Chiefs miss out on Tambellini brother

Chilliwack Chiefs
BCHL

Graeme Corbett

Black Press

 

The hockey pedigree is undeniable, but Adam Tambellini isn’t about to ride the coattails of his family name, nor is he about to follow in the footsteps of his big brother.

The son of Edmonton Oilers  general manager Steve Tambellini, and younger brother of ex-Chilliwack Chiefs forward Jeff, Adam is intent on forging his own identity as he pursues his dream of becoming a pro.

“It’s kind of good to have sometimes, but I don’t like to use it to my advantage. I’m just like any other player in the league,” shrugged the 1994-born centre.

Tambellini has already shown he can handle himself in big-pressure situations.

He recorded a hat trick to help the Edmonton SSAC Athletics ground the Saskatoon Contacts 3-2 in the gold-medal game of the Mac’s Midget AAA Tournament in January.

He finished the tourney with four goals and five assists in seven games.

“I don’t think you can ask for any better situation than that. In the Mac’s tournament, that was probably the best game of my life and I’m glad I got to do it on that stage,” said Tambellini.

The Vernon Vipers are hoping the six-foot-one centre (he is already two inches taller than Jeff) will bring some of that scoring savvy when he joins the organization for the coming season.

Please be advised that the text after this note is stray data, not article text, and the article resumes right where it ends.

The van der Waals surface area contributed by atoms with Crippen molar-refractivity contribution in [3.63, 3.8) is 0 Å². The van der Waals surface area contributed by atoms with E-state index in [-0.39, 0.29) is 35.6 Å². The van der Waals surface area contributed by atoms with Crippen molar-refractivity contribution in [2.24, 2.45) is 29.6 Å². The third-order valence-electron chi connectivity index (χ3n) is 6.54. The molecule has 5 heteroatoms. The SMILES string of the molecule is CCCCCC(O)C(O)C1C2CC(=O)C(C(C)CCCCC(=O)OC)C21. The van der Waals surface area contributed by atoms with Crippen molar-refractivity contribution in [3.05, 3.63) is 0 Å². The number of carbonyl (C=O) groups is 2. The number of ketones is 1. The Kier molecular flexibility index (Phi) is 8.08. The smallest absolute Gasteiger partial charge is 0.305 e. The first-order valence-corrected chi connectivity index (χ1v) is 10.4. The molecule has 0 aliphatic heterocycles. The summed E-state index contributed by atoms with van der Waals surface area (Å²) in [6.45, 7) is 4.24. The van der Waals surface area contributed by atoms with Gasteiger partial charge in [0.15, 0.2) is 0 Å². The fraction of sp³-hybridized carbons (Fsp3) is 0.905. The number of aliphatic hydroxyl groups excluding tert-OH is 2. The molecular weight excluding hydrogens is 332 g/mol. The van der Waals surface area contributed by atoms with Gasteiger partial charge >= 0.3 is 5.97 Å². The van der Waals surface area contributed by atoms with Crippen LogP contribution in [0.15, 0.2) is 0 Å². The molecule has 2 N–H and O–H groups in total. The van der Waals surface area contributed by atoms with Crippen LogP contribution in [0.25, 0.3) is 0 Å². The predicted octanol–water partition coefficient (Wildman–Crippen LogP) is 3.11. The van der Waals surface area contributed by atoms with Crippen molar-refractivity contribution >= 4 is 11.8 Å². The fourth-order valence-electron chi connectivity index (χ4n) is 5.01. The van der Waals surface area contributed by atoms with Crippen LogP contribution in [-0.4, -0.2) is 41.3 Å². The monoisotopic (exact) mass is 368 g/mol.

“He wants to make his own name for himself. He played for a pretty good team, but he was instrumental in their success,” said Vipers’ assistant coach Jason Williamson.

Tambellini, a cousin of fellow Viper Aaron Hadley, compiled 29 goals and 25 assists for 54 points in 34 games with the Athletics, and was a constant threat on their powerplay.

Listed by the WHL Portland Winterhawks and sought after by several other junior clubs (Steve is close friends with Harvey Smyl of the Chiefs), Tambellini opted to follow the scholarship route.

“I saw what my brother did in going to Michigan (NCAA Division 1 Wolverines) and it seemed to work out pretty good. He’s been playing in the NHL for six years now so I thought that was a pretty good road for me.”

Incidentally, Jeff, playing with the Chiefs, and Williamson, as captain of the Vipers, battled one another in the 2001-02 Fred Page Cup finals.

Chilliwack won the best-of-seven series and advanced to the Royal Bank Cup.

More recently, Tambellini watched Jeff play for another cup… as in the Stanley Cup.

“It was pretty surreal to watch (Canucks vs Bruins). We got to go down for Games 5 and 7. Game 7 was quite the experience. I’ve never seen anything like that before,” said Tambellini, who has always received pragmatic hockey advice from his big brother.

“All the time he was developing, he was telling me to just get out there and play the game and don’t worry about anything else.”

Jeff has since left the NHL to sign in Europe.

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